Can Alpha and the Coal Complex Survive the Future?

Dr. Osman is a member of The Motley Fool Blog Network -- entries represent the personal opinion of the blogger and are not formally edited.

Alpha Natural Resources (NYSE: ANR) is the largest supplier of metallurgical coal used in steel making and one of the country’s biggest producers of thermal coal used for electrical generation.  The share prices of coal stocks have been highly volatile over the past year, few more so than Alpha. Warmer weather, more regulatory control, and declining gas prices have hit U.S. coal stocks hard.

Natural gas is priced locally, not globally, so U.S. producers are ready to increase exports to regions where natural gas prices are higher. Right now, the shares of Alpha and other producers are rising as more analysts predict better conditions next year. 

Future Prospects

The shale gas revolution in the U.S. has driven the price of natural gas to historic lows; coal is losing its cost advantage. Despite the fact coal is still in abundance, natural gas as a cleaner and now more cost effective alternative poses a serious threat to the coal complex. No one denies that coal is dirty.  Much has been made of the potential of what has come to be known as “clean coal technologies.”

Those who dispute the notion that coal can ever be made “clean” would do well to look back in time at other technological breakthroughs that have yielded outcomes once thought impossible. During the oil crisis in the late 1970’s doomsday prognosticators could not possibly imagine drilling for oil a mile below the surface of the ocean. Nevertheless, technology made it happen. At the turn of the century who would have dreamed by the end of the first decade forecasters would predict the U.S. would overtake Saudi Arabia as the world’s largest oil producer by 2020.  The coupling of two technologies, vertical drilling and hydraulic fracturing, are making it happen.

The point is simple: do not count coal out just yet.  Technology may yet emerge to put coal back in the forefront of the energy mix.

Alpha vs. the Rest

The following table looks at some key performance metrics for Alpha and two other major US-coal producers, Arch Coal (NYSE: ACI), and Peabody Energy (NYSE: BTU).

<table> <tbody> <tr> <td> <p><strong>Indicator</strong></p> </td> <td> <p><strong>Alpha Natural Resources </strong><strong></strong></p> </td> <td> <p><strong>Arch Coal</strong><strong></strong></p> </td> <td> <p><strong>Peabody Energy </strong></p> </td> </tr> <tr> <td> <p><strong>Market Cap</strong></p> </td> <td> <p>$2.06 billion</p> </td> <td> <p>$1.6 billion</p> </td> <td> <p>$7.41 billion</p> </td> </tr> <tr> <td> <p><strong>Trailing P/E</strong></p> </td> <td> <p>-</p> </td> <td> <p>-</p> </td> <td> <p>11.44</p> </td> </tr> <tr> <td> <p><strong>Forward P/E</strong></p> </td> <td> <p>-</p> </td> <td> <p>-</p> </td> <td> <p>14.16</p> </td> </tr> <tr> <td> <p><strong>Price/Book</strong></p> </td> <td> <p>0.40</p> </td> <td> <p>0.51</p> </td> <td> <p>1.25</p> </td> </tr> <tr> <td> <p><strong>Dividend Yield</strong></p> </td> <td> <p>-</p> </td> <td> <p>1.59%</p> </td> <td> <p>1.23%</p> </td> </tr> <tr> <td> <p><strong>Return on Equity</strong></p> </td> <td> <p>-45.7%</p> </td> <td> <p>-9.5%</p> </td> <td> <p>14.08%</p> </td> </tr> <tr> <td> <p><strong>Debt/Equity</strong></p> </td> <td> <p>0.59</p> </td> <td> <p>1.34</p> </td> <td> <p>1.07</p> </td> </tr> <tr> <td> <p><strong>Q Share Price Performance</strong></p> </td> <td> <p>+27.25%</p> </td> <td> <p>+13.17%</p> </td> <td> <p>+15.18%</p> </td> </tr> </tbody> </table>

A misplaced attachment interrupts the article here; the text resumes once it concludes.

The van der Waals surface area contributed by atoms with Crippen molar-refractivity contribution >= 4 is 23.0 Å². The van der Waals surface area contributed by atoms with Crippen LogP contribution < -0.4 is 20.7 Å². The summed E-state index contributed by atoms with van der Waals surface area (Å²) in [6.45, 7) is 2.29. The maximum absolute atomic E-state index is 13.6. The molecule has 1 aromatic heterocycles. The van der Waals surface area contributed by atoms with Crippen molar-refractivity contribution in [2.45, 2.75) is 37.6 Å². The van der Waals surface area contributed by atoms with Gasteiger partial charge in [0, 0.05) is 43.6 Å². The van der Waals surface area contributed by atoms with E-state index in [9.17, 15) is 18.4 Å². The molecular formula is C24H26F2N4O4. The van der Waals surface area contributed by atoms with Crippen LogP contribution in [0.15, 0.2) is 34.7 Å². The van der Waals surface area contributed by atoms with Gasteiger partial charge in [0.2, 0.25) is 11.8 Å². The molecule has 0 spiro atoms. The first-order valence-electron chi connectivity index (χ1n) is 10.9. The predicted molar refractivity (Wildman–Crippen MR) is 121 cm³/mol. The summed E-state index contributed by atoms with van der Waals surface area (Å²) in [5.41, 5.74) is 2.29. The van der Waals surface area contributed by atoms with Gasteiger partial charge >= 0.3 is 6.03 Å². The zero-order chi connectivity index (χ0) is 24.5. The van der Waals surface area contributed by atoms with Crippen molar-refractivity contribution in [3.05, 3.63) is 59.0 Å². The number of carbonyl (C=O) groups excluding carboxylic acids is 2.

Based strictly on these numbers, Peabody is clearly the superior performer.  Return on Equity of 14.08% is solid and dwarfs the returns of the other two producers.  Both Alpha and Arch are trading below book value per share, making those stocks potential value propositions. However, remember that those ratios are low due to the dramatic year over year drop in share price.  Alpha has declined about 55% year over year, Arch has dropped 48%, and Peabody has fallen 20%.

Alpha shows the healthiest debt position, with a debt to equity ratio of 0.59 compared to the other two producers above the danger point of debt to equity ratios over 1.0. The only measure on which Alpha outperforms is recent share price performance. Over the last quarter, its share price has risen almost twice as much as that of Arch and Peabody.

Foolish Summary

One could make a strong case that companies like Alpha are best left to momentum traders. Coal is not going to disappear overnight, but its future position as a top tier source of energy is far from certain. Markets do not like uncertainty. However, if natural gas prices pick up, I expect coal producers to follow.


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